Date of Award


Document Type

Open Access

Degree Name

Bachelor of Arts



First Advisor

Andrea Foroughi


This project examines the ways that Puerto Rican women’s fertility was discussed over time in the United States, and the ways in which these discussions influenced decisions regarding reproductive choices. Looking at articles from popular American publications reveals the way that Americans felt about Puerto Rican sterilization, which can be compared to publications from activist newsletters at the same time. Personal testimonies from Puerto Rican women who chose sterilization reveal that the way others spoke about sterilization was different from how the women themselves viewed it. Their stories also show how the circumstances women were forced to live in influenced their reproductive choices.

When Puerto Rico was colonized by the United States in 1898, living conditions were already dire. Jobs became scarce, and starvation and disease ran rampant on the island. The problem afflicting the island seemed obvious: overpopulation. Puerto Rico was a small island, with a population growing at a rate faster than the island could sustain. An immediate solution was increased migration to the mainland, and a long term solution was to lower the birth rate through contraceptive programs. The most popular form of contraception on the island eventually became sterilization, which was promoted and subsidized by the U.S. government through local public health institutions. In 1965, one-third of Puerto Rican women of child-bearing age had been sterilized, a rate ten times higher than that of white women.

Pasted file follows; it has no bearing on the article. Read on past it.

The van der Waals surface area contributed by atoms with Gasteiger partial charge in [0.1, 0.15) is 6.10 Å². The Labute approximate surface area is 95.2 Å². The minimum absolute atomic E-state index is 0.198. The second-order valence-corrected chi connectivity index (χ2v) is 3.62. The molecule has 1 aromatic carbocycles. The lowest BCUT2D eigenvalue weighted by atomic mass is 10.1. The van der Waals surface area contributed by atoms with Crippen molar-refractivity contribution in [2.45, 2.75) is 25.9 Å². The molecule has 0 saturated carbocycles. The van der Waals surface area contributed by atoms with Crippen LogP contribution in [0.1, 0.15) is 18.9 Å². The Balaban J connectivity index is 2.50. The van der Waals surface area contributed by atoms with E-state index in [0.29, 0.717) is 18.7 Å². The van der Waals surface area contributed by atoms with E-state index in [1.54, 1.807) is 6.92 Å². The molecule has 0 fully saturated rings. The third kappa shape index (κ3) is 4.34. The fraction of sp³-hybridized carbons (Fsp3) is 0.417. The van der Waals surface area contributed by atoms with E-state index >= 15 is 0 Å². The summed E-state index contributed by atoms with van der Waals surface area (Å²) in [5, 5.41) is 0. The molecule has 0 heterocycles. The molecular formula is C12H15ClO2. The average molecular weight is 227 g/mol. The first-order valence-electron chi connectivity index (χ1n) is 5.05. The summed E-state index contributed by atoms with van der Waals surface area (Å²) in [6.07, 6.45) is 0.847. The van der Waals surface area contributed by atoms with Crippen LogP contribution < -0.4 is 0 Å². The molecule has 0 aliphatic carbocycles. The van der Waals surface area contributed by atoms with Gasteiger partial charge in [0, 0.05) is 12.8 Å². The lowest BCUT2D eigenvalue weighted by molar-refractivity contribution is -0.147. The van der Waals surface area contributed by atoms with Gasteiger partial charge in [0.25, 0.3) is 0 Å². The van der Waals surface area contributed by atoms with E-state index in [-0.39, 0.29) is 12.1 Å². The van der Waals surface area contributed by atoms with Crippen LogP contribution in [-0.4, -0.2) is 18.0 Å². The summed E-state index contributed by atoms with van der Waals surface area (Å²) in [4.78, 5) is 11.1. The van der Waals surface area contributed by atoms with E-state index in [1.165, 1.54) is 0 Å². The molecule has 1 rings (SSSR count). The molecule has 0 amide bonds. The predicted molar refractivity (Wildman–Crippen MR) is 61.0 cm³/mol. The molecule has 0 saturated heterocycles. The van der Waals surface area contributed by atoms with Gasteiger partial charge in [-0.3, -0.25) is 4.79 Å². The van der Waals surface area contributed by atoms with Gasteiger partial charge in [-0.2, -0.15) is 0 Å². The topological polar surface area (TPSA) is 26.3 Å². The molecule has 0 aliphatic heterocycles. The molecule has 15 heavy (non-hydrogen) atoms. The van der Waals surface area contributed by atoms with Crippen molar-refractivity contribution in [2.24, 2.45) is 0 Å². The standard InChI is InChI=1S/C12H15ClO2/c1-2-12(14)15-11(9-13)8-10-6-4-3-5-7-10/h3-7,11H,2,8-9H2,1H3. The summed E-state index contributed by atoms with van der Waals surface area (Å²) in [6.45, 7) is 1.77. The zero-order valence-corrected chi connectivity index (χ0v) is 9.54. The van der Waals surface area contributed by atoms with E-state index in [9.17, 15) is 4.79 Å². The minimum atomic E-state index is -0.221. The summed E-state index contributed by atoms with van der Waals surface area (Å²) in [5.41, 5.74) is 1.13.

In the post-WWII period, the Puerto Rican population in the United States grew exponentially due to labor migration. Puerto Rican women needed to work, which meant that they could no longer have large families. Many Puerto Rican women chose to be sterilized so that they would be better able to enter the workforce. In the 1970s, activist groups in the United States and Puerto Rico exposed the coercion Puerto Rican women faced when consenting to sterilization, and the Puerto Rican independence movement called sterilization programs a genocidal campaign. The opinions of Puerto Rican women who were most likely to choose sterilization were not put at the forefront of these arguments. Despite efforts to curb sterilization abuse in the Puerto Rican community, many women continued to seek sterilization through the twentieth century, and even today.



Rights Statement

In Copyright - Educational Use Permitted.